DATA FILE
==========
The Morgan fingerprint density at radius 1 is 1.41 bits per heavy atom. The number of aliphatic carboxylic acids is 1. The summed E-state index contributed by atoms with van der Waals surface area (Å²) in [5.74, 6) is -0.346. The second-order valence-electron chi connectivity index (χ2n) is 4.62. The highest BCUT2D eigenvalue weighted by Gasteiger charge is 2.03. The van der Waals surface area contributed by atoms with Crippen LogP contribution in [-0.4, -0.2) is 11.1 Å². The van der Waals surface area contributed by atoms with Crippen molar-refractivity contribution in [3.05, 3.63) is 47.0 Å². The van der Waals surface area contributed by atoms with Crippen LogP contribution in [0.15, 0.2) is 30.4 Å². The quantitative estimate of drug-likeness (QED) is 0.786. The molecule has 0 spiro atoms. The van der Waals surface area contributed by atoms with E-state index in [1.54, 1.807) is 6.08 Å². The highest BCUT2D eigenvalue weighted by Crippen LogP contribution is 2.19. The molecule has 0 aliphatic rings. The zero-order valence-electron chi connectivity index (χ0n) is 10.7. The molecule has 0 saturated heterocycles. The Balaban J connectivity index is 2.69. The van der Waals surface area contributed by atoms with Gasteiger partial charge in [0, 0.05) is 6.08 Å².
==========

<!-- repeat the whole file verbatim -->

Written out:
The Morgan fingerprint density at radius 1 is 1.41 bits per heavy atom. The number of aliphatic carboxylic acids is 1. The summed E-state index contributed by atoms with van der Waals surface area (Å²) in [5.74, 6) is -0.346. The second-order valence-electron chi connectivity index (χ2n) is 4.62. The highest BCUT2D eigenvalue weighted by Gasteiger charge is 2.03. The van der Waals surface area contributed by atoms with Crippen LogP contribution in [-0.4, -0.2) is 11.1 Å². The van der Waals surface area contributed by atoms with Crippen molar-refractivity contribution in [3.05, 3.63) is 47.0 Å². The van der Waals surface area contributed by atoms with Crippen LogP contribution in [0.15, 0.2) is 30.4 Å². The quantitative estimate of drug-likeness (QED) is 0.786. The molecule has 0 spiro atoms. The van der Waals surface area contributed by atoms with E-state index in [1.54, 1.807) is 6.08 Å². The highest BCUT2D eigenvalue weighted by Crippen LogP contribution is 2.19. The molecule has 0 aliphatic rings. The zero-order valence-electron chi connectivity index (χ0n) is 10.7. The molecule has 0 saturated heterocycles. The Balaban J connectivity index is 2.69. The van der Waals surface area contributed by atoms with Gasteiger partial charge in [0, 0.05) is 6.08 Å².